And then I’ll catch her doing it in the night, and I’ll snap, ‘What did I say about not making a mess?’

And she’ll laugh and shout, ‘You say I can make a big, big mess.’

Argh!

She’s also become really mean. It first happened when I was trying to get my youngest, Rosie, off to sleep. I was rocking her in my arms about 8.30, an hour after I’d put Izzie to bed, when Izzie appeared in her doorway and informed me that she had decided to have a bath and if I didn’t like it, I should simply look away.

‘Izzie,’ I replied. ‘Close the door and go back to bed.’

‘No, daddy,’ she said. ‘You listen to me. I having a bath.’

‘Actually, you’ll close that door and go back to bed by the count of three or I’ll cancel you seeing Granny tomorrow.’

‘Daddy,’ she said defiantly, ‘daddy, you not talk to me ever again and I not talk to you ever again, okay?’

‘Be that as it may, ONE, TWO…’

The door slammed, and I heard lots of sobbing and muttering interspersed with the words ‘daddy naughty’, over and over. Sucks to be me.

This has grown into a daily tirade of, ‘Daddy, I not like you anymore. Daddy, you very naughty. Daddy, I love mummy but not you. I not talk to you anymore. Daddy, if I have to choose you or mummy, I always choose mummy.’

Which, despite her being a toddler, is incredibly hurtful.

As are the lies she’s started telling about me. Whenever she says in front of people that she doesn’t like me, they invariably ask, ‘Oh, why not?’

‘He hits me on the head and pushes me down the stairs.’

‘What!?’ I cry. ‘I do no such thing!’

Which makes me look guilty as sin.

The truth is that she’s cross with me because I discipline her, and loves her mother because she doesn’t. Indeed, her mother is her best friend who plays with her and mucks around with her and is really just a big kid to her, while I’m the authority figure who exists simply to spoil their fun.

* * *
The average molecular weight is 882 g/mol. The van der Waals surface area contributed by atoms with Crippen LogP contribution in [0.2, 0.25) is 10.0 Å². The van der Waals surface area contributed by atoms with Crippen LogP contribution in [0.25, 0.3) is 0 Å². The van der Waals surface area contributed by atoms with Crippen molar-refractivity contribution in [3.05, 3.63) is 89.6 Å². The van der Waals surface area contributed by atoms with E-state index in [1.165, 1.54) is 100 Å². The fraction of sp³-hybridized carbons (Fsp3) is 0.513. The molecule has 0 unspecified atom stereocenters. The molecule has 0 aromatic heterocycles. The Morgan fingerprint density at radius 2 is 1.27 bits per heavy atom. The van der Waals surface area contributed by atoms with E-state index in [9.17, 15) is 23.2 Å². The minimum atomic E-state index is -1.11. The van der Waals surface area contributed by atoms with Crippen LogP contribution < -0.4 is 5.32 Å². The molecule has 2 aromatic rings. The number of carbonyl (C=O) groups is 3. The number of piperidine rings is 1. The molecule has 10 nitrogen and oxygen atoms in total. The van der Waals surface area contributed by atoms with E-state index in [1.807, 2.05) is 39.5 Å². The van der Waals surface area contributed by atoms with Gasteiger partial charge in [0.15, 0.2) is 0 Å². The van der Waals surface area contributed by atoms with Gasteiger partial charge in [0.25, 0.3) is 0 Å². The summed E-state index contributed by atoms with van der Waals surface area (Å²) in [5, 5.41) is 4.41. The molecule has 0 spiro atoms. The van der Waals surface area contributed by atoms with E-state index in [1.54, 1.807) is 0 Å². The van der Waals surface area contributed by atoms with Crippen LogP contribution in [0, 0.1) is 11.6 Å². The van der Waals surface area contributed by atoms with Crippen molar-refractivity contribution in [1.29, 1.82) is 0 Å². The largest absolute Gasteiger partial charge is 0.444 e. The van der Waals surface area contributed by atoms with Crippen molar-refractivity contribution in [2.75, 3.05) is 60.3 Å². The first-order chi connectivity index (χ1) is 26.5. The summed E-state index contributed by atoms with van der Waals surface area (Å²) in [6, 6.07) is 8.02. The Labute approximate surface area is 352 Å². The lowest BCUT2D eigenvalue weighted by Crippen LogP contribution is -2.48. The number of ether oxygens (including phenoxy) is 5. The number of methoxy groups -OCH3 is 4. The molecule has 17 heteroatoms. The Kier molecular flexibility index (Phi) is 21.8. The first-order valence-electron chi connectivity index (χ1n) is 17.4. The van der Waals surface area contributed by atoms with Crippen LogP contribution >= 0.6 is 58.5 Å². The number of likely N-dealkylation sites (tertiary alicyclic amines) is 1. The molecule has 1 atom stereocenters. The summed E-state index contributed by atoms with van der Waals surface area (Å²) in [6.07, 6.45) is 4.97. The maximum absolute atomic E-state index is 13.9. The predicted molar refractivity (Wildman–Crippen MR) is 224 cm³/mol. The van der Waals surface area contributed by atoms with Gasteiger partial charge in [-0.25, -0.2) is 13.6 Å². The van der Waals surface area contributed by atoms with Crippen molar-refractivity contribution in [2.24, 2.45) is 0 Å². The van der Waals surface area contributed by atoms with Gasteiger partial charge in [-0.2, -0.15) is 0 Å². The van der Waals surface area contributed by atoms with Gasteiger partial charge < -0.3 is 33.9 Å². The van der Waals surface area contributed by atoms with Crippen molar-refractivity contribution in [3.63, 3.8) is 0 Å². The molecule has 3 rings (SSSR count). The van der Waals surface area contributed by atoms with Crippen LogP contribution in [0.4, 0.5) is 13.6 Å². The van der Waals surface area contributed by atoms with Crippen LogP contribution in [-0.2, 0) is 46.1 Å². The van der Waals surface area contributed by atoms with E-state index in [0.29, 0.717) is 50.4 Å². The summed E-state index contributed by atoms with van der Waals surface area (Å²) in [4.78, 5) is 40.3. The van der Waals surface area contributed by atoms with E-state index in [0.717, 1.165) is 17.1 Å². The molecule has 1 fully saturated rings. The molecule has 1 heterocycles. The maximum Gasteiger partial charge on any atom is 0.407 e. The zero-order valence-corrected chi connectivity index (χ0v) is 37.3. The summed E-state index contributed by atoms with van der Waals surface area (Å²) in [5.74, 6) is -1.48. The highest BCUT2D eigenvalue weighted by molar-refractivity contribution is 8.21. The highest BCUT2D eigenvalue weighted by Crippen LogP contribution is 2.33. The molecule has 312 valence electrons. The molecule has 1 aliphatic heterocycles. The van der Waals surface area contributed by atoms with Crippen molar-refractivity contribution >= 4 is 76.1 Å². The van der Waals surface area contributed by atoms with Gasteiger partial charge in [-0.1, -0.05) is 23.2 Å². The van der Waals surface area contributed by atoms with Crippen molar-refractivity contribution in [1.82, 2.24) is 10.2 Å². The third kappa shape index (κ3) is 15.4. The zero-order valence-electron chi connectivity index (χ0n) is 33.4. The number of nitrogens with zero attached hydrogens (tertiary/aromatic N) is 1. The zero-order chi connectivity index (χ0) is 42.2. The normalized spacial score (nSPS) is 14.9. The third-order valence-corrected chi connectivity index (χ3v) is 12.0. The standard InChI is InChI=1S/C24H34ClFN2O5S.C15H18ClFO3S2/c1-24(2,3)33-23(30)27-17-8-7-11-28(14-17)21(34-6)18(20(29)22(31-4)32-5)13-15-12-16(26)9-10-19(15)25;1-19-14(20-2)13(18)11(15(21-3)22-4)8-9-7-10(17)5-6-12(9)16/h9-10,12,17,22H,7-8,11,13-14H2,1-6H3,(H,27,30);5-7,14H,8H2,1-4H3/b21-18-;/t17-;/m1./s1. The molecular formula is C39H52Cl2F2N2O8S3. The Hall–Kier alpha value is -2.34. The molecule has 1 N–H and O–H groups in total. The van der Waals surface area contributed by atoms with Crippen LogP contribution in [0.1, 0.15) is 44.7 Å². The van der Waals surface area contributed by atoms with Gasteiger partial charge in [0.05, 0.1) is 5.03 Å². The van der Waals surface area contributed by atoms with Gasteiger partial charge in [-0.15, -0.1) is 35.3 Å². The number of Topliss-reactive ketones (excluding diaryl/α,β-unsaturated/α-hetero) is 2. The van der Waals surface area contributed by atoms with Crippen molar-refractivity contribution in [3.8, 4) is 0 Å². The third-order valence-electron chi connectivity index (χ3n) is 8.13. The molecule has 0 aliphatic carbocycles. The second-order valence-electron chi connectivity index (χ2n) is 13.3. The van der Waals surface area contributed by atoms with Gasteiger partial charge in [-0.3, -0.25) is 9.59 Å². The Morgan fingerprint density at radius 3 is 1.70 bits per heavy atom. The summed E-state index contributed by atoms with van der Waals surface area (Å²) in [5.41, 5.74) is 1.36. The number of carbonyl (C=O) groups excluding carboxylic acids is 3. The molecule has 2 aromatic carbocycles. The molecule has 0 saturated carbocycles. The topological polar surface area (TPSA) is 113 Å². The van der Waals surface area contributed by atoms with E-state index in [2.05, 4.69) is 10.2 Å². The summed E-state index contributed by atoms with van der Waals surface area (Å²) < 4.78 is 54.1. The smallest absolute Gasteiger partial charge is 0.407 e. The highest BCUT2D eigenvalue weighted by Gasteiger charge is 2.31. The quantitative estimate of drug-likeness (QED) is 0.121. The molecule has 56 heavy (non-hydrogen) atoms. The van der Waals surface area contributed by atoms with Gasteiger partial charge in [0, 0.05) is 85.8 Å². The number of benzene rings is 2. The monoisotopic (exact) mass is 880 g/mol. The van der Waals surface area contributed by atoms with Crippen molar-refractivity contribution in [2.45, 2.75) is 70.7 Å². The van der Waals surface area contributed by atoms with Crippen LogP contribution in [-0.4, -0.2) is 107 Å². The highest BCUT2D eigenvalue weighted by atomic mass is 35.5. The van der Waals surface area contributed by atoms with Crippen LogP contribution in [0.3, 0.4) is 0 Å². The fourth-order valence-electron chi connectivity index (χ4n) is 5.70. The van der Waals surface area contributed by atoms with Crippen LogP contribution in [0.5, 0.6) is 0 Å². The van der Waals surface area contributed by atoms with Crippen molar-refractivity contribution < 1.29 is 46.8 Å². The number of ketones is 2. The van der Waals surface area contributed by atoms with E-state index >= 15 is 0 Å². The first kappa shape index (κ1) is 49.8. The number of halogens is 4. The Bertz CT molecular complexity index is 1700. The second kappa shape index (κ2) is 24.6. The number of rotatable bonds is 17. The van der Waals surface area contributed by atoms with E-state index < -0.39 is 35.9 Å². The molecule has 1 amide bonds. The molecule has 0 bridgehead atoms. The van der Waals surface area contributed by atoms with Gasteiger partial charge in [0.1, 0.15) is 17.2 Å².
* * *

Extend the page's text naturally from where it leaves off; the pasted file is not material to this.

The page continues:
It has, without a doubt, grown far worse since my wife has started putting Izzie to bed. I spent three years putting Izzie to bed, every single night. I spent the past ten months putting both kids to bed, every single night. I hoped, I prayed, I begged for my wife to help me out, and after three years she finally relented about a month ago and put Izzie to bed.

And from that moment on, Izzie only wants mummy to put her to bed, and tantrums if daddy tries to do it. Which, after three years of my doing it, is a real kick in the crotch.

Of course, the reason she loves her mummy doing it is because her mummy doesn’t actually put her to bed. They go to the bedroom and play. Then my wife leaves and Izzie follows her and they get into mummy and daddy’s bed and play. And then mummy goes to sleep and Izzie continues to play. And then I come upstairs and shout at Izzie for not being in bed and shout at mummy for not putting Izzie to bed, and then I put Izzie to bed and she sobs herself to sleep because daddy’s so mean and mummy is her favourite. Again, sucks to be me.

I think what bugs me most about this is that, because she is now three, she’s going to start remembering things. And despite everything I’ve done for three years, her earliest memories are going to be of her mummy playing with her and lovingly putting her to bed every night while her daddy just tells her off all the time. And that’s not fair.